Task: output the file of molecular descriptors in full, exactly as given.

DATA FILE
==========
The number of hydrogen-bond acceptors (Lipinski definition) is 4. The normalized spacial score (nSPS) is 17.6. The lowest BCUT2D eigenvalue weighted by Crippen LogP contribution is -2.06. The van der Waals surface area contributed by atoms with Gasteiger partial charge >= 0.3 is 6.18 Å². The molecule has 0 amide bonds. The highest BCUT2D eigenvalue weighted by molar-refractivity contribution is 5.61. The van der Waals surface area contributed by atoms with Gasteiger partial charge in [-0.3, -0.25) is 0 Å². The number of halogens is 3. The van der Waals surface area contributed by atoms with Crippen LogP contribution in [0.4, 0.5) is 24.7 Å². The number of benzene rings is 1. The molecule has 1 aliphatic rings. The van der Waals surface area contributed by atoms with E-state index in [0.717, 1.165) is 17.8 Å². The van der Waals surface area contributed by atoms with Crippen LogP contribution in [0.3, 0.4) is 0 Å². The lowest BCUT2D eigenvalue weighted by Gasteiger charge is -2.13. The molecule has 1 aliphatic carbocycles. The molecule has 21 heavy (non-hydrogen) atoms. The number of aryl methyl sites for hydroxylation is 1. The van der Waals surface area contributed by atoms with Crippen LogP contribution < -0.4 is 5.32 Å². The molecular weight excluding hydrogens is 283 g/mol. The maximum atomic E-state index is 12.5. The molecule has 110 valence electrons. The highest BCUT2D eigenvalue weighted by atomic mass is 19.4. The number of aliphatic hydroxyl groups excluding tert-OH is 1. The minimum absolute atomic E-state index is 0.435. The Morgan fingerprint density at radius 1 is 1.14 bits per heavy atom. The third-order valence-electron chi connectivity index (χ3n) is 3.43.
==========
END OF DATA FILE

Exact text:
The number of hydrogen-bond acceptors (Lipinski definition) is 4. The normalized spacial score (nSPS) is 17.6. The lowest BCUT2D eigenvalue weighted by Crippen LogP contribution is -2.06. The van der Waals surface area contributed by atoms with Gasteiger partial charge >= 0.3 is 6.18 Å². The molecule has 0 amide bonds. The highest BCUT2D eigenvalue weighted by molar-refractivity contribution is 5.61. The van der Waals surface area contributed by atoms with Gasteiger partial charge in [-0.3, -0.25) is 0 Å². The number of halogens is 3. The van der Waals surface area contributed by atoms with Crippen LogP contribution in [0.4, 0.5) is 24.7 Å². The number of benzene rings is 1. The molecule has 1 aliphatic rings. The van der Waals surface area contributed by atoms with E-state index in [0.717, 1.165) is 17.8 Å². The van der Waals surface area contributed by atoms with Crippen LogP contribution in [0.3, 0.4) is 0 Å². The lowest BCUT2D eigenvalue weighted by Gasteiger charge is -2.13. The molecule has 1 aliphatic carbocycles. The molecule has 21 heavy (non-hydrogen) atoms. The number of aryl methyl sites for hydroxylation is 1. The van der Waals surface area contributed by atoms with Crippen LogP contribution < -0.4 is 5.32 Å². The molecular weight excluding hydrogens is 283 g/mol. The maximum atomic E-state index is 12.5. The molecule has 110 valence electrons. The highest BCUT2D eigenvalue weighted by atomic mass is 19.4. The number of aliphatic hydroxyl groups excluding tert-OH is 1. The minimum absolute atomic E-state index is 0.435. The Morgan fingerprint density at radius 1 is 1.14 bits per heavy atom. The third-order valence-electron chi connectivity index (χ3n) is 3.43.